The New Zealand Shooter's White, Islam-Free Europe is Imaginary - But European Islamophobia is Frighteningly Real | Opinion

The massacre of 49 worshippers in two mosques in New Zealand was accompanied by the release of a 74-page manifesto. Tiresome and self-aggrandizing though it is, it does what it says on the tin— sets out the killer's rationale for his actions. In his mind, he was defending a "white" European culture from "invaders" of a different color and creed, who are threatening the author's self-proclaimed tribe simply by having the audacity to migrate and to breed. He maintains that New Zealand, a former colony, is a white country under brown invasion because it's a projection of Europe, and therefore a mosque there is as good a target as a mosque anywhere on the old continent.

There are two truths that should be kept in mind here. One, is that this mythical Islam-free, lily-white Europe never existed in the first place. Islam and Muslims have played a role in Europe - and throughout the Western World - ever since the scientific, artistic, literary and economic influence of the new faith began to spread beyond the Arabian peninsula.

The other truth is that in this warped thinking, the terrorist is not alone. In ever expanding parts of Europe, Islamophobia has become not just an unpleasant ingredient of local nationalist movement, but the very flag around which they coalesce. If we see the terrorist and avert our eyes from his ideological proximity to increasingly mainstream politicians, we're failing in our response to the attack.

As recently as 2011, rants about the threat of immigration to "white" "civlilization" were the purview of the likes of Anders Breivik, the Norwegian homegrown terrorist by who massacred young progressive activists on an island retreat and blew up a car bomb in the heart of Oslo. (Breivik, who authored his own graphomaniac manifesto, is singled out for effusive praise by the New Zealand shooter). Today, in 2019, right-wing populism can be found mainstreamed completely in Hungary, most visibly, of course, in the person of Viktor Orban.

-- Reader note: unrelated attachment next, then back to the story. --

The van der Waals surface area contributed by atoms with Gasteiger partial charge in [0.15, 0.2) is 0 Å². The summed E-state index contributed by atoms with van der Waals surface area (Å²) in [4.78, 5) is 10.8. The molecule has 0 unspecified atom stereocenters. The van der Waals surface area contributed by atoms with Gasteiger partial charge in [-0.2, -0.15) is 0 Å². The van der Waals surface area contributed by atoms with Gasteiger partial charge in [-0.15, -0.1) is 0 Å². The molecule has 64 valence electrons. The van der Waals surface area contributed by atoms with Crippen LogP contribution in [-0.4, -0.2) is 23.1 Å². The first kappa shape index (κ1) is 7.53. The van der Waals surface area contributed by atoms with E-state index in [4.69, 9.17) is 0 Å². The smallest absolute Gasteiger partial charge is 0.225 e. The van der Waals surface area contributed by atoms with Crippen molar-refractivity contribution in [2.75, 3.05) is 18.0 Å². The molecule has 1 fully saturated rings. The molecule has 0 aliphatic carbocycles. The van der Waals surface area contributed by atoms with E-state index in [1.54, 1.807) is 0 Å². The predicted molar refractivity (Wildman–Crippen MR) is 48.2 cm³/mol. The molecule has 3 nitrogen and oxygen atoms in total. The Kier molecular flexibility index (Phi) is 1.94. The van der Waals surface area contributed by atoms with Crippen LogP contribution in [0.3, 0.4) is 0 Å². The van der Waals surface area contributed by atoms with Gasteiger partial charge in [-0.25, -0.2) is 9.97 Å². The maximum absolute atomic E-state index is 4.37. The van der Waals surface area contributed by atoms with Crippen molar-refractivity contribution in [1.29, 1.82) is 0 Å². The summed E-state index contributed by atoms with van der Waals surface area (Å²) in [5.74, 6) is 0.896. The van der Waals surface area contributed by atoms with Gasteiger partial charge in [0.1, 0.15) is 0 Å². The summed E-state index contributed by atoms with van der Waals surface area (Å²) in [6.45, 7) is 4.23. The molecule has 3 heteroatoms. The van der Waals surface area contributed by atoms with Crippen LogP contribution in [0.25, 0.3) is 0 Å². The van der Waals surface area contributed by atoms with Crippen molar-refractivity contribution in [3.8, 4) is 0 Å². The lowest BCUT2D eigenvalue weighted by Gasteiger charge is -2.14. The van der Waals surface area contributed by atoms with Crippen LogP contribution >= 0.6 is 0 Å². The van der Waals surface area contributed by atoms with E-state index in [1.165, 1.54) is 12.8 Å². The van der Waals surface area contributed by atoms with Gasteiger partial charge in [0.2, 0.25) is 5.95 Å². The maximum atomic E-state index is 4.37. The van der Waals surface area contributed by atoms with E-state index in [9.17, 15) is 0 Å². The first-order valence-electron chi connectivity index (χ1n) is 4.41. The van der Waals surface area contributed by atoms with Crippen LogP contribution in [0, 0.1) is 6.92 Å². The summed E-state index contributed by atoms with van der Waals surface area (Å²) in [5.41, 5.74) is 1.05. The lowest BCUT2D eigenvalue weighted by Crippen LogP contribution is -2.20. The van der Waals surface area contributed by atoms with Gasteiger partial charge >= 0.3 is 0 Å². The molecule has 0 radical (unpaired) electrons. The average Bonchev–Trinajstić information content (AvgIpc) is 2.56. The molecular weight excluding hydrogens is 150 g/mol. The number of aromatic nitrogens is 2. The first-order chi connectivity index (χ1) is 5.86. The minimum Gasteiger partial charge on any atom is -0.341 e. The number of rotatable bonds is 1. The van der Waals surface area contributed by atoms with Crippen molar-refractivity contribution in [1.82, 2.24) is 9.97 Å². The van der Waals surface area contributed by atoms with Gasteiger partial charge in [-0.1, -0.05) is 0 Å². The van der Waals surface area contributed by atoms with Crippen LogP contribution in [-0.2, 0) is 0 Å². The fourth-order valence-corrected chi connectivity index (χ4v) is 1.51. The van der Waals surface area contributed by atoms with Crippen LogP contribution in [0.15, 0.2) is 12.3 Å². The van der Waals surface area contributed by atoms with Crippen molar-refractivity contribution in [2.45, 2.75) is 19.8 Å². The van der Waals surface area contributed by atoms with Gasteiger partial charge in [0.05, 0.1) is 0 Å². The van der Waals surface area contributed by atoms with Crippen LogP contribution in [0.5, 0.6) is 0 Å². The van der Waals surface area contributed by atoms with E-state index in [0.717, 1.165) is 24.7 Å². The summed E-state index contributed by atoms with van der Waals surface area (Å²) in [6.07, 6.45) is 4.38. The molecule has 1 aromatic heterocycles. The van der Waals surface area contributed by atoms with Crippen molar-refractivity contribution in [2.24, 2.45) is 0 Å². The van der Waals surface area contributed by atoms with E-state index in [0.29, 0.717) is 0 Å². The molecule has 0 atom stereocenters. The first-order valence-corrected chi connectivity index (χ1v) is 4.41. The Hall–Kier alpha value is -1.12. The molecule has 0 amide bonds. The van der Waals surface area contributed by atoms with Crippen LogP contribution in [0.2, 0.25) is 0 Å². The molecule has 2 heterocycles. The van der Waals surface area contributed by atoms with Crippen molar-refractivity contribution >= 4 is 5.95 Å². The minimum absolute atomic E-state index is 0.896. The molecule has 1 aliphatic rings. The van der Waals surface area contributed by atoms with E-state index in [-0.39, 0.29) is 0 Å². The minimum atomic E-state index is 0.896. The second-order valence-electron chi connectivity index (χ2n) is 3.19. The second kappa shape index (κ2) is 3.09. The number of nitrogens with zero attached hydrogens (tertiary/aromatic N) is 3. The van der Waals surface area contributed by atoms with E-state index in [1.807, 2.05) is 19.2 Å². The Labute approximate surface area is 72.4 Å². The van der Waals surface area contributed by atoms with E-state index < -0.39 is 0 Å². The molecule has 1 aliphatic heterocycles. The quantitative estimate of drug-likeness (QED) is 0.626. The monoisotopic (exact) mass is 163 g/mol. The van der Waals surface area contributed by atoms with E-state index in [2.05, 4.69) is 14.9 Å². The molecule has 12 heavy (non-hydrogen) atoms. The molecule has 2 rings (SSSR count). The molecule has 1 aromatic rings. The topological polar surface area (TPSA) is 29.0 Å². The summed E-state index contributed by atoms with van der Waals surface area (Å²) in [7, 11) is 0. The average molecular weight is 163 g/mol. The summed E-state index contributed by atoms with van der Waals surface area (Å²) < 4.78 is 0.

One can see it exhibited in the significant presence of the anti-Muslim party of the AfD in Germany, or the Freedom Party in Austria (even the German parliament's human rights committee has representation from the AfD,) and in Matteo Salvini's Lega party effectively dominating the unlikely coalition that rules Italy. In the U.K., elements within the ruling Conservative party are flirting with right wing populist sentiment to devastating effect. And in France, Marine La Pen's re-re-branded Front National is waiting in the wings as Emmanuel Macron's centrist government teeters closer and closer to the brink.

Traditionally, such nationalist parties should have been at each other throats. But they confected for themselves a common enemy. Even as these parties profess local nationalism—Germany for Germans, Italy for Italians, and so on—they also coalesce around a twisted version of a shared European identity, defined almost in terms of tenuous juxtaposition to Islam.

And it's not just the jackboot thugs on the street corner. In the U.K., noted public philosophers like Roger Scruton and the "radical orthodox" of English Anglicanism, John Milbank, can hardly be described as rabble rousers. But their public interventions, when it comes to Islam and Muslims,, echoe those of far less sophisticated and more recognizably extreme figures.

A key element of anti-Islamic bigotry is constantly recasting the present in contrast to an imagined past, in which mainstream "non-extremist" Muslims are relentlessly marginalized and their belonging to the West in the past, the present and the future is minimized or called into question. American cultural anthropologist Talal Asad puts it best: "Muslims are present in Europe and yet absent from it. The problem of understanding Islam in Europe is primarily, so I claim, a matter of understanding how "Europe" is conceptualized by Europeans. Europe (and the nation-states of which it is constituted) is ideologically constructed in such a way that Muslim immigrants cannot be satisfactorily represented in it. I argue that they are included within and excluded from Europe at one and the same time in a special way."